Emissions trading in Australia is firmly on the new Federal government's policy agenda, alongside ratification of the Kyoto Protocol.

However, a UNSW academic and leading Australian expert on emissions trading warns that a poorly designed scheme might fail to achieve significant emissions reductions, while providing large polluters with windfall profits.

Dr Regina Betz of UNSW's Centre for Energy and Environmental Markets (CEEM) studied the experience of the European Union (EU) Emissions Trading Scheme, the world's first and largest scheme, and said it provides a cautionary tale.

Greenhouse gas emission permits were given for free to large polluters, who subsequently built the "cost of carbon" into their prices to account for the cost that would be created by buying permits at market price in the future.

"Effectively EU energy consumers have paid large emitters tens of billions of euros for emissions permits these polluters were given for free," Dr Betz said.

"Even worse, more permits were given away by governments than were actually required so the scheme was ineffective in reducing emissions significantly."

Global emissions trading experts met at UNSW on November 30 to discuss key design criteria for achieving effective, efficient and equitable emissions trading at the Third Annual CEEM Conference.

The experts, from the US, Germany, New Zealand and Australia, drew on their experience in global emissions trading policies to debate key design elements of future emissions trading for Australia. These elements include genuine emissions reduction targets, careful management of offsets and penalty arrangements, and equitable and efficient permit allocation.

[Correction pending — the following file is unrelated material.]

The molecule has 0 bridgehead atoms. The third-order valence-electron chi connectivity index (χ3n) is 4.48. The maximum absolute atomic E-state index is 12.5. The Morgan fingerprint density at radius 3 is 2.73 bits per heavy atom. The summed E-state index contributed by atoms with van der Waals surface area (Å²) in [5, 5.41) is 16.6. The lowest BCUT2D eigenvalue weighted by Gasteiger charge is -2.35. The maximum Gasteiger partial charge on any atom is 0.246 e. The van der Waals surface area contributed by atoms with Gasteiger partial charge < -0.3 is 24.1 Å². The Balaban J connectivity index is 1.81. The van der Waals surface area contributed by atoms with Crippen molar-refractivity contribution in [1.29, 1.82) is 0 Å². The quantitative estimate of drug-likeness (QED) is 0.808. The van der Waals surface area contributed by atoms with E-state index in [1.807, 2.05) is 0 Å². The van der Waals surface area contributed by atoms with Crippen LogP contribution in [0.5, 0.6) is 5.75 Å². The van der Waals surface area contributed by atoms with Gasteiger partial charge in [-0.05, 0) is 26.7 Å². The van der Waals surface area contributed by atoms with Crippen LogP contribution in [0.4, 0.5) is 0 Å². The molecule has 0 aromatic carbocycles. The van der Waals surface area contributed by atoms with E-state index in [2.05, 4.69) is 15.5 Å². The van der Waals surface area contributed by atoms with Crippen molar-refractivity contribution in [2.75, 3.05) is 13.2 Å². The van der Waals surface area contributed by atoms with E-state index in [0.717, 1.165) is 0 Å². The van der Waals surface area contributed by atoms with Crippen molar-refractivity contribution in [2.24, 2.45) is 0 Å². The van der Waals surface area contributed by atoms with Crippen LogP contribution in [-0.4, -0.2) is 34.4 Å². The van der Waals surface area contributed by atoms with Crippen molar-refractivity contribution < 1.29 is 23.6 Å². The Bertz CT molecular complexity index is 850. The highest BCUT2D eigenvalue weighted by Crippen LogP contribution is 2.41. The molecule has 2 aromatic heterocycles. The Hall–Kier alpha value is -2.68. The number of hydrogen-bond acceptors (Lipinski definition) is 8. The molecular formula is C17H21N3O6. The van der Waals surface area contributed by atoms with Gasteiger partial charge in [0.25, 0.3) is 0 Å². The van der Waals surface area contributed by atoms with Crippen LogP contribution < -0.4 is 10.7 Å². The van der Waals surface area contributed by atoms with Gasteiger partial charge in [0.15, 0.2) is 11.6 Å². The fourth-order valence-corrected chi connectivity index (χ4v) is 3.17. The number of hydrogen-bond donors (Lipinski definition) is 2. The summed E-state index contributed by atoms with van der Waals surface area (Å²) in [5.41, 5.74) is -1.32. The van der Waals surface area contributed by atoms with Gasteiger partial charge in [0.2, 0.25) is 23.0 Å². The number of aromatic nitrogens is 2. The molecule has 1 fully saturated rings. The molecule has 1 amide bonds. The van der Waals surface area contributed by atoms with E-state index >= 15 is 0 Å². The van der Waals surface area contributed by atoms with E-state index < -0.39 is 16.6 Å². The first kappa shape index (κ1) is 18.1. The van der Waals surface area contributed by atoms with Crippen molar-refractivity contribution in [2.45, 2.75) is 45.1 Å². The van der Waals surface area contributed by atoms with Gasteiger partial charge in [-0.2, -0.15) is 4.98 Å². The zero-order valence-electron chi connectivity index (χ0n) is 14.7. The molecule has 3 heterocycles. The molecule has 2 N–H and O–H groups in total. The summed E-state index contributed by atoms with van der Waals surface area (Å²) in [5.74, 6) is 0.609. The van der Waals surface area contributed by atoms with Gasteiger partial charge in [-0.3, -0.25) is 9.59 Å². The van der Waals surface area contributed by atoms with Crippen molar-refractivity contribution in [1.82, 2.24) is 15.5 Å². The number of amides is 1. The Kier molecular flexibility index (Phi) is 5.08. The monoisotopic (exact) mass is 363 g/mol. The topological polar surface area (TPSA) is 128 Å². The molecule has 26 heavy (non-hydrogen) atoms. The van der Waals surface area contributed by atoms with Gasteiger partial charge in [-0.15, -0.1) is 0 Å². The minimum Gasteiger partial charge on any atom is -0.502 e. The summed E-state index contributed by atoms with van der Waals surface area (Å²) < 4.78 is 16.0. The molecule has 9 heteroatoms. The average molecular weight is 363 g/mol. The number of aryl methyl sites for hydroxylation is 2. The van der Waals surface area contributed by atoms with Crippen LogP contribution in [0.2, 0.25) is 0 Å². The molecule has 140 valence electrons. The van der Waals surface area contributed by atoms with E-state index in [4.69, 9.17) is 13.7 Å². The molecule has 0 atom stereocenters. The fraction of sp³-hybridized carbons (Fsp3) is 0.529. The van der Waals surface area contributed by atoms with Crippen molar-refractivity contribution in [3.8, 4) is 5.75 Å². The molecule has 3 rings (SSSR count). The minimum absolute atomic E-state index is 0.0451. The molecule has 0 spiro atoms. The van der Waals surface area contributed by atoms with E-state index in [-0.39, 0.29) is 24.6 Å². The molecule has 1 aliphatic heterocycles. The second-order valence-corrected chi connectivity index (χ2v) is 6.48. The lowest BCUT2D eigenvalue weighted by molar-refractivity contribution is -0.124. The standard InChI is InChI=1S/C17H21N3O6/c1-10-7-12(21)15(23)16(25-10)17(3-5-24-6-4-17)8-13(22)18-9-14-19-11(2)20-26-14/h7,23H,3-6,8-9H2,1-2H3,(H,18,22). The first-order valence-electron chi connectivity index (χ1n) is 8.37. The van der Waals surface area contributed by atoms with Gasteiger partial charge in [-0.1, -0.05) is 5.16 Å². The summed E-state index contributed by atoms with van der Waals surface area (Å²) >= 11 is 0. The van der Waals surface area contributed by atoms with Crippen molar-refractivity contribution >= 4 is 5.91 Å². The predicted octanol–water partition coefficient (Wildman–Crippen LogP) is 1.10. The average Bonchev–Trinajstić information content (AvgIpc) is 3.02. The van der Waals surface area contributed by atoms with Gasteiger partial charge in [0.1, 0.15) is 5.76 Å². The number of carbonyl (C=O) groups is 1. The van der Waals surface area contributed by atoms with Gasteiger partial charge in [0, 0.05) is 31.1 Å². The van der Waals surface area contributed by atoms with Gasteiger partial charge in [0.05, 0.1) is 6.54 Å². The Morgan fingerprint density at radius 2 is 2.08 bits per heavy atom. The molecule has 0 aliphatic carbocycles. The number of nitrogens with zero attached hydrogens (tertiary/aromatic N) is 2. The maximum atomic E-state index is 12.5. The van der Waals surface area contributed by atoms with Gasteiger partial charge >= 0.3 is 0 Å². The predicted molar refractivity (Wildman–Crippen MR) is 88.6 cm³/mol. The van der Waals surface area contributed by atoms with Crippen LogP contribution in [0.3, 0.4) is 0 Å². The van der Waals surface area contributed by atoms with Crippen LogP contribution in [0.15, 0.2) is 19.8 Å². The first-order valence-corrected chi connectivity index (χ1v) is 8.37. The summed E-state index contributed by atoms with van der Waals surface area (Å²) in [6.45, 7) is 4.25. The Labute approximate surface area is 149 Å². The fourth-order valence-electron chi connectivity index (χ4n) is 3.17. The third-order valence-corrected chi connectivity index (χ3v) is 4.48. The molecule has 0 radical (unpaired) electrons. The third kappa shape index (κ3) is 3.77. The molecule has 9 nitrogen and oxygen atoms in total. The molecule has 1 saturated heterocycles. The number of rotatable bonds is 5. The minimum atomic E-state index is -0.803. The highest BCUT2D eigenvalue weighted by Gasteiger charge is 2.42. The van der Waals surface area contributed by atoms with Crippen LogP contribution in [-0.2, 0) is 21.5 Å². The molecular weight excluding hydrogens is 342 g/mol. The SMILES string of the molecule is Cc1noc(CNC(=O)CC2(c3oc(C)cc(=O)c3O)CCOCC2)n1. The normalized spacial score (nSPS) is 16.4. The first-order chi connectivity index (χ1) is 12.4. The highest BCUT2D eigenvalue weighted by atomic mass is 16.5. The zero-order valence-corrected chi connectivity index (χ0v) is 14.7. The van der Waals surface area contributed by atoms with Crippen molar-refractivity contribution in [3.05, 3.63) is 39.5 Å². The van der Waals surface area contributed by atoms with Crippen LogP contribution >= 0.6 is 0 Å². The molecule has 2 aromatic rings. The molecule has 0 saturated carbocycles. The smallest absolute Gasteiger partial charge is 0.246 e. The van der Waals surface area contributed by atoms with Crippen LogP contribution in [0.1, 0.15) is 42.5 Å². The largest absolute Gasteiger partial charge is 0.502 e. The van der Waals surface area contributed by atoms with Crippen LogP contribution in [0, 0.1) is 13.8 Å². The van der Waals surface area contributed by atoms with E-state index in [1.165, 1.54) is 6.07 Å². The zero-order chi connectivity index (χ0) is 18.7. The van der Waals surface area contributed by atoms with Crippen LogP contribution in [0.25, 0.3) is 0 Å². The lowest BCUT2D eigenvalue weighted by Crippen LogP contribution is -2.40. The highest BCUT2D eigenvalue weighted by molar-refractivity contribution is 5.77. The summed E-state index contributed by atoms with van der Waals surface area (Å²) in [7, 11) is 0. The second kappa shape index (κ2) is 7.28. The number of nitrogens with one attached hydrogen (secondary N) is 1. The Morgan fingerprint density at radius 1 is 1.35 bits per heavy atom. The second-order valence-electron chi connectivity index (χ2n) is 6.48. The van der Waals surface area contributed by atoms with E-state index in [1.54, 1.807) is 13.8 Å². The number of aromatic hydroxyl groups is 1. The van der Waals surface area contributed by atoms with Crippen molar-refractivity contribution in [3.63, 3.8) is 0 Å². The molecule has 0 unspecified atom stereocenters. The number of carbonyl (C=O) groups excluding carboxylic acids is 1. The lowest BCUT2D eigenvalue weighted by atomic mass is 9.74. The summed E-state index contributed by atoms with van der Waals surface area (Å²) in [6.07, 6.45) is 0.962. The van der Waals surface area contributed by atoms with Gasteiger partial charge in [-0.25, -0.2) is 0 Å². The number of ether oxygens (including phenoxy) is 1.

Prime Minister Kevin Rudd's ratification of the Kyoto Protocol also opens Australia to the possibility of linking its emissions trading scheme with other schemes internationally, which could deliver lower prices for carbon via a larger marketplace.

One major issue of discussion at the conference was the implications of auctioning permits rather than distributing them to major emitters for free.

"Auctioning in emissions trading schemes solves many problems," Dr Betz said.

"The US is set to introduce more auctioning into the various multi-state schemes now being developed. Australian proposals to date, however, still seem to suggest a preference for free allocation that is likely to have adverse efficiency and equity outcomes."

The key role of mechanism design has been acknowledged most recently with the award of the Nobel Prize for Economics to Leonid Hurwicz, Eric Maskin, and Roger Myerson.

"Emissions trading schemes are designer markets because governments create and can change rules. Such flexibility poses both opportunities and risks for policy-makers," said Dr Betz.

"The policy process is vulnerable to stakeholder pressure and it's possible to create extremely complex and abstracted schemes that don't achieve their environmental objectives.

"Given the climate crisis we have to ensure that such policy failures are avoided. There is simply no time to repeat any mistakes in the design."